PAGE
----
The Black Star Passes

The Black Star Passes

4.9 7
by Jr. John W. Campbell
     
 

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A sky pirate armed with superior weapons of his own invention.... First contact with an alien race dangerous enough to threaten the safety of two planets....The arrival of an unseen dark sun whose attendant marauders aimed at the very end of civilization in this Solar System.... These were the three challenges that tested the skill and minds of the brilliant team of

Overview

A sky pirate armed with superior weapons of his own invention.... First contact with an alien race dangerous enough to threaten the safety of two planets....The arrival of an unseen dark sun whose attendant marauders aimed at the very end of civilization in this Solar System.... These were the three challenges that tested the skill and minds of the brilliant team of scientist-astronauts Arcot, Wade, and Morey. Their initial adventures are a classic of science-fiction which first brought the name of their author, John W. Campbell, into prominence as a master of the inventive imagination.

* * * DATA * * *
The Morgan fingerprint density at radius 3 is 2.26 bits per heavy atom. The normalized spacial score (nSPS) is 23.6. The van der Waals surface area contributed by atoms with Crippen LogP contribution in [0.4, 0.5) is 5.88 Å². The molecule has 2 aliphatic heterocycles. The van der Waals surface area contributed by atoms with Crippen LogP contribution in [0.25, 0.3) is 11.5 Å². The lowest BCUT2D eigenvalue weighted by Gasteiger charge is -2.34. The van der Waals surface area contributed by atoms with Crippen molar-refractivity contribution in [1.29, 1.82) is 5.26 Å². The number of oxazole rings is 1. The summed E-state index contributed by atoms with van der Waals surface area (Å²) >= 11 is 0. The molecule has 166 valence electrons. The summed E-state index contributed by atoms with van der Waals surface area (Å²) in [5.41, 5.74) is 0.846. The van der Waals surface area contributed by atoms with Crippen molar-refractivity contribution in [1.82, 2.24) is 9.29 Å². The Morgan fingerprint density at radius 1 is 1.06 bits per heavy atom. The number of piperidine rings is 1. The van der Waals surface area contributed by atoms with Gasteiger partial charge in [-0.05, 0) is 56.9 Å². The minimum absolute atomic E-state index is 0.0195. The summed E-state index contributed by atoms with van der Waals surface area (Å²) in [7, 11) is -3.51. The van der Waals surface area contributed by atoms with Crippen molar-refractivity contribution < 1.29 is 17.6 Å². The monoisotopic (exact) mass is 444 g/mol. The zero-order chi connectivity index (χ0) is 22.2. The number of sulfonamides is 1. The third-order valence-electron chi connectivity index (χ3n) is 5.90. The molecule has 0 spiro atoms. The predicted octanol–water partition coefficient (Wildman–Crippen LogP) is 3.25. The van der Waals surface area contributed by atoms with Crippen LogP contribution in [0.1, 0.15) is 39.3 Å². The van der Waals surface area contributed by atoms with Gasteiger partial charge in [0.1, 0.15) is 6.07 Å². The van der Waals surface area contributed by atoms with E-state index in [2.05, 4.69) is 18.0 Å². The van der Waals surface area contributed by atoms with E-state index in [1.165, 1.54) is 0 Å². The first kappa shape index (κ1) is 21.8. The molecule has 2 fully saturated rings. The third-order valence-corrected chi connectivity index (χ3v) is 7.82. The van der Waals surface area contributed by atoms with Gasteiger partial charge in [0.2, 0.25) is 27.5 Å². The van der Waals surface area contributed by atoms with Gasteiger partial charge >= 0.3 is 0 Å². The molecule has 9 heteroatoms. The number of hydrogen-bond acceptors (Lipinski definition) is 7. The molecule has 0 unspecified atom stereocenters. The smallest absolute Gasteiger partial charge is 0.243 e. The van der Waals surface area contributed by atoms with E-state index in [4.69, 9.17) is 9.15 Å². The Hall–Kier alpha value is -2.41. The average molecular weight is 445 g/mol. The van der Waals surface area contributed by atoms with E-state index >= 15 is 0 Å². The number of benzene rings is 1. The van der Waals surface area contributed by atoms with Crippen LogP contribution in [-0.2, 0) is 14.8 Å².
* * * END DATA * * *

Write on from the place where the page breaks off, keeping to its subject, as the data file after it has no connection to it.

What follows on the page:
Product Details

ISBN-13:
9781604596601
Publisher:
Wilder Publications
Publication date:
01/06/2009
Pages:
172
Product dimensions:
6.00(w) x 9.00(h) x 0.40(d)

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The Black Star Passes 4.8 out of 5 based on 0 ratings. 6 reviews.
Anonymous More than 1 year ago
Cloudedpaw padded in and sniffed the air. She smelled rabbit! She followed the trail until the rabbit came into view. She stalked it until she was as close as she dared. Then she sprang and sank her teeth into its neck. It died immediately. Cloudedpaw carried it back to Everdawn.
Anonymous More than 1 year ago
Kits? ~ Friskyshadow
Anonymous More than 1 year ago
V
Anonymous More than 1 year ago
Anonymous More than 1 year ago
She padds in
Anonymous More than 1 year ago
Scifi is often dated. The cutting edge speculation of yester-year rarely holds up to modern developments. In Black Star, the airplanes of the 23rd century (thats still 200 years from today) are driven by propellers, there is no concept of electronics, and the authors theory about the formation of planets seems almost silly. However, once you get past those sorts of things, there is a lot of interesting ideas in there, ones I haven't read in other scifi stories. Which, when you consider it was written in 1930, is remarkable. So if you can cut him some slack for not being prescient, you're in for an interesting fun read.